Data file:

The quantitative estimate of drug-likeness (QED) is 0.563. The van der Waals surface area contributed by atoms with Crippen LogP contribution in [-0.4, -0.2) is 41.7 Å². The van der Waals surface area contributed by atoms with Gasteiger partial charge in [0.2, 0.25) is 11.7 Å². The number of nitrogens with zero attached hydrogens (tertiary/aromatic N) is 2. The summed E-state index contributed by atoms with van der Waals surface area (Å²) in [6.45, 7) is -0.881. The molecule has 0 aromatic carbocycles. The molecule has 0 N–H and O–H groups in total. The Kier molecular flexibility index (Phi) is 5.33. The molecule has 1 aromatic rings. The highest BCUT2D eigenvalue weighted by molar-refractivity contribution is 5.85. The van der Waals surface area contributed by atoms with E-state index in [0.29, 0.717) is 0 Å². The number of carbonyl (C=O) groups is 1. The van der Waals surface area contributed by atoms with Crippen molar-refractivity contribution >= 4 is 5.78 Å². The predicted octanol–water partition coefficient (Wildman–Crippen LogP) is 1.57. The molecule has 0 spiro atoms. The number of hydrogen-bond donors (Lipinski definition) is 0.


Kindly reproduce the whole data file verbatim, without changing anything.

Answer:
The quantitative estimate of drug-likeness (QED) is 0.563. The van der Waals surface area contributed by atoms with Crippen LogP contribution in [-0.4, -0.2) is 41.7 Å². The van der Waals surface area contributed by atoms with Gasteiger partial charge in [0.2, 0.25) is 11.7 Å². The number of nitrogens with zero attached hydrogens (tertiary/aromatic N) is 2. The summed E-state index contributed by atoms with van der Waals surface area (Å²) in [6.45, 7) is -0.881. The molecule has 0 aromatic carbocycles. The molecule has 0 N–H and O–H groups in total. The Kier molecular flexibility index (Phi) is 5.33. The molecule has 1 aromatic rings. The highest BCUT2D eigenvalue weighted by molar-refractivity contribution is 5.85. The van der Waals surface area contributed by atoms with E-state index in [0.29, 0.717) is 0 Å². The number of carbonyl (C=O) groups is 1. The van der Waals surface area contributed by atoms with Crippen molar-refractivity contribution >= 4 is 5.78 Å². The predicted octanol–water partition coefficient (Wildman–Crippen LogP) is 1.57. The molecule has 0 spiro atoms. The number of hydrogen-bond donors (Lipinski definition) is 0.